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Pay now, argue later?
- AuthorHazel Boland-Shanahan
There has been some confusing case law regarding interim applications and payments, valuation disputes and how the adjudication process slots in, which led to the rise of smash and grab adjudications. Sir Rupert Jackson in his Court of Appeal judgment for S&T (UK) Limited v Grove Developments provides reasoned clarity and other helpful guidance.
As the judgment has great importance for the construction industry, this article is a bit longer than usual to give you a detailed summary of the background and the decision. It then provides some take away points at the end.
You may be familiar with the saga between S&T (UK) Limited (“S&T”) and Grove Developments Limited (“Grove”) regarding interim payments and true valuations which went from serial adjudications to the Technology and Construction Court (“TCC”). To refresh your memories, I have set out a brief synopsis below.
Grove (the employer) engaged S&T (the contractor) to design and construct a hotel at Heathrow Airport under an amended JCT Design and Build Contract 2011. Works duly commenced but were delayed. Grove served a non-completion notice on S&T on the contractual completion date and practical completion (“PC”) was achieved 5 months later than the contractual completion date.
After PC, S&T sent an interim application for payment to Grove. The application was for just under £40 million. The increase from Grove’s last valuation, and therefore S&T’s expected payment, was just over £14 million. Grove sent a payment notice to S&T but it was 8 days late. Grove valued the works at around £26 million, meaning, on its interpretation, there was only around £1.4 million to pay.
5 days after the late payment notice, Grove sent S&T a pay less notice, which also notified S&T of Grove’s right to withhold liquidated damages (“LDs”). The same afternoon, Grove notified S&T that it may require payment of and/or withhold or deduct LDs. A few seconds later, Grove then sent a LDs deduction notice to S&T. Relying on these notices; Grove did not pay S&T anything for the interim application.
Adjudications and claims in the TCC
Adjudications followed regarding contract terms, S&T’s entitlement to an extension of time (“EOT”) and the validity of Grove’s pay less notice. The decisions found that the schedule of amendments were part of the contract, S&T was entitled to some EOT, but only around 2 months, and Grove’s pay less notice was invalid. Grove was unhappy with that decision and so made a Part 8 Claim to the TCC for declarations that (a) its pay less notice was valid and (b) it was entitled to commence an adjudication for the true sum due to S&T. S&T counterclaim that Grove was not entitled to LDs because it had not complied with the notice procedure. S&T also brought another claim in the TCC to enforce the third adjudicator’s decision.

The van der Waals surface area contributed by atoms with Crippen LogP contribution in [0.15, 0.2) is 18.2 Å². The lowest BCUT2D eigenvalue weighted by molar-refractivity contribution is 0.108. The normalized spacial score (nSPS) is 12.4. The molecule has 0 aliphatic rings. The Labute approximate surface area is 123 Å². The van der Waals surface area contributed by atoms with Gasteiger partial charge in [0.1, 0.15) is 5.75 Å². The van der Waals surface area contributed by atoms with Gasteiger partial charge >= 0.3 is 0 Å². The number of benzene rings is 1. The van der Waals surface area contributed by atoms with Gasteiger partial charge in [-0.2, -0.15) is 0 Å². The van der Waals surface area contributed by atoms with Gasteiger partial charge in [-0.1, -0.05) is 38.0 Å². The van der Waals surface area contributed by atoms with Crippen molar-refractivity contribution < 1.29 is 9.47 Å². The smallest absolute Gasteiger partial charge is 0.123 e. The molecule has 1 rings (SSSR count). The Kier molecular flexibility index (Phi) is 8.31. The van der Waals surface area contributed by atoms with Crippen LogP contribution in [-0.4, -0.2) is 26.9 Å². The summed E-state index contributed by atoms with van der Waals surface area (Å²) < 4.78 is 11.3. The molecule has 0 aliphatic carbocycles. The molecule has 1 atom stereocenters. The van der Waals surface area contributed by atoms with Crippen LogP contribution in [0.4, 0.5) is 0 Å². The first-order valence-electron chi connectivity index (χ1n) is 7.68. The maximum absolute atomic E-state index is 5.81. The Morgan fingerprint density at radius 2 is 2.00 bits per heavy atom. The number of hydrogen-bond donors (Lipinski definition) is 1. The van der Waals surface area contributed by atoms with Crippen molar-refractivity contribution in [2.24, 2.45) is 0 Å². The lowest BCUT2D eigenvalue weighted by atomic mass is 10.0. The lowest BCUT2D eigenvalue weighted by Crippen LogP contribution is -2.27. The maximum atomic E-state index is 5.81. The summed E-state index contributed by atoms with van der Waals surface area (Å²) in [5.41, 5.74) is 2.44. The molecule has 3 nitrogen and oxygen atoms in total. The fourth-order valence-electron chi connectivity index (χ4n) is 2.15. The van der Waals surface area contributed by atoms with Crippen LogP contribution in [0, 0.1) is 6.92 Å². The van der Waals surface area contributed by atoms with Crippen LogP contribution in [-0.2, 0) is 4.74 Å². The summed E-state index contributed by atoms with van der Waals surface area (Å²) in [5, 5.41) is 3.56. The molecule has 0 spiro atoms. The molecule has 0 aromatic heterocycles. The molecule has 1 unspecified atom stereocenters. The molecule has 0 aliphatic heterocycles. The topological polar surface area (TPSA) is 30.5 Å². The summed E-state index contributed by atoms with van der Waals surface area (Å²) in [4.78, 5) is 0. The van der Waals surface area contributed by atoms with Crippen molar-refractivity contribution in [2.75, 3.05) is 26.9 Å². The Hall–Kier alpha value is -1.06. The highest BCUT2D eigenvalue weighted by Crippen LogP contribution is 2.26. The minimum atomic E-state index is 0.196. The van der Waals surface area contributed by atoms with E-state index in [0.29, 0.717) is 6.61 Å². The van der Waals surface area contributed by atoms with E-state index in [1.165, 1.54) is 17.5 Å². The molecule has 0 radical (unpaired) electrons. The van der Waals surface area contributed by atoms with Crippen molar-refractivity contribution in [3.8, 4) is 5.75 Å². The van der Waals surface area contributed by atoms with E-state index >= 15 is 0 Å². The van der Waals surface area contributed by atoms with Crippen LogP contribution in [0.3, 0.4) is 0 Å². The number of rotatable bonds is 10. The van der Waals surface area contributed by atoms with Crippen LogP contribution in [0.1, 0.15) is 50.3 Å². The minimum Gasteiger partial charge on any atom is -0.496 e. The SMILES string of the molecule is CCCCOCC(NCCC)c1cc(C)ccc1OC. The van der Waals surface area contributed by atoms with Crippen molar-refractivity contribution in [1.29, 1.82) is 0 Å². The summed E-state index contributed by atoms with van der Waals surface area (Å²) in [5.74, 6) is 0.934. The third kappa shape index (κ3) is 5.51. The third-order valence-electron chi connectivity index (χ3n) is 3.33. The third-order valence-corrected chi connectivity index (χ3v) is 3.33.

The first instance judge, Mr Justice Coulson, found that Grove’s pay less notice was valid, that Grove was entitled to commence an adjudication to determine the true value of S&T’s interim application and that Grove had complied with the notice requirements under the contract for LDs. As a consequence, the same judge also declined to enforce the third adjudicator’s award.
S&T was dissatisfied with the findings of the TCC at first instance and so appealed. The issues on appeal were:
- whether Grove’s pay less notice sent in response to the interim application complied with the contractual requirements;
- whether Grove is entitled to pursue a claim in adjudication to determine the correct value of the works on the date of the interim application; and
- whether Grove complied with the contractual requirements in order to maintain its claim for LDs.
Sir Rupert Jackson (who came out of retirement to hear the appeal) agreed with the first instance judge, Mr Justice Coulson, on all 3 issues.
Grove’s pay less notice sent in response to the interim application complied with the contractual requirements
S&T’s argument was that Section 111(4) of the Housing Grants, Construction and Regeneration Act 1996 (as amended) (the “Construction Act”) requires that a pay less notice given by the employer “shall specify” both the sum that it considers due and “the basis on which that sum is calculated”. The basis on which the sum was calculated was set out in the payment certificate, sent with the late payment notice, and was referred to in the pay less notice. The adjudicator did not think it was sufficient to refer to a separate document to show the calculation because he believed the word “specify” required the explanatory calculation to go with the pay less notice. S&T agreed with the adjudicator.